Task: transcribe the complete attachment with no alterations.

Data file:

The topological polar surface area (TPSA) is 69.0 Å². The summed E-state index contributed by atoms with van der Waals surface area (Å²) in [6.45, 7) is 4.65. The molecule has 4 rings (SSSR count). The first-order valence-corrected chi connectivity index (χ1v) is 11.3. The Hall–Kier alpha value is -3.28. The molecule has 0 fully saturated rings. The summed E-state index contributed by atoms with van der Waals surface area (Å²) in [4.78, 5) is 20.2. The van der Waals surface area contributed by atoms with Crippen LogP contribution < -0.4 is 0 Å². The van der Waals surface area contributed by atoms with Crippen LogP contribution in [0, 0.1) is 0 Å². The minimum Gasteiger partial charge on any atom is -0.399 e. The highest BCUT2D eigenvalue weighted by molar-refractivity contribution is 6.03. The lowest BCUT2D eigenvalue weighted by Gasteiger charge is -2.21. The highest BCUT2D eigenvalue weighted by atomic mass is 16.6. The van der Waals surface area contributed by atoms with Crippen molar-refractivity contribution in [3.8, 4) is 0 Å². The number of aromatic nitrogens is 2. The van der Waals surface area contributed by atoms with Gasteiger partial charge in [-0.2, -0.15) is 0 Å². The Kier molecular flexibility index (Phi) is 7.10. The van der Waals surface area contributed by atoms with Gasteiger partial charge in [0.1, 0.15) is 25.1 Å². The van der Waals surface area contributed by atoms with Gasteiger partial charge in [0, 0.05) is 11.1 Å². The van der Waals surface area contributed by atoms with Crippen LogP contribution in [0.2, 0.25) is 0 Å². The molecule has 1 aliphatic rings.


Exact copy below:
The topological polar surface area (TPSA) is 69.0 Å². The summed E-state index contributed by atoms with van der Waals surface area (Å²) in [6.45, 7) is 4.65. The molecule has 4 rings (SSSR count). The first-order valence-corrected chi connectivity index (χ1v) is 11.3. The Hall–Kier alpha value is -3.28. The molecule has 0 fully saturated rings. The summed E-state index contributed by atoms with van der Waals surface area (Å²) in [4.78, 5) is 20.2. The van der Waals surface area contributed by atoms with Crippen LogP contribution < -0.4 is 0 Å². The van der Waals surface area contributed by atoms with Crippen LogP contribution in [0, 0.1) is 0 Å². The minimum Gasteiger partial charge on any atom is -0.399 e. The highest BCUT2D eigenvalue weighted by molar-refractivity contribution is 6.03. The lowest BCUT2D eigenvalue weighted by Gasteiger charge is -2.21. The highest BCUT2D eigenvalue weighted by atomic mass is 16.6. The van der Waals surface area contributed by atoms with Crippen molar-refractivity contribution in [3.8, 4) is 0 Å². The number of aromatic nitrogens is 2. The van der Waals surface area contributed by atoms with Gasteiger partial charge in [-0.2, -0.15) is 0 Å². The Kier molecular flexibility index (Phi) is 7.10. The van der Waals surface area contributed by atoms with Gasteiger partial charge in [0.1, 0.15) is 25.1 Å². The van der Waals surface area contributed by atoms with Gasteiger partial charge in [0, 0.05) is 11.1 Å². The van der Waals surface area contributed by atoms with Crippen LogP contribution in [0.2, 0.25) is 0 Å². The molecule has 1 aliphatic rings.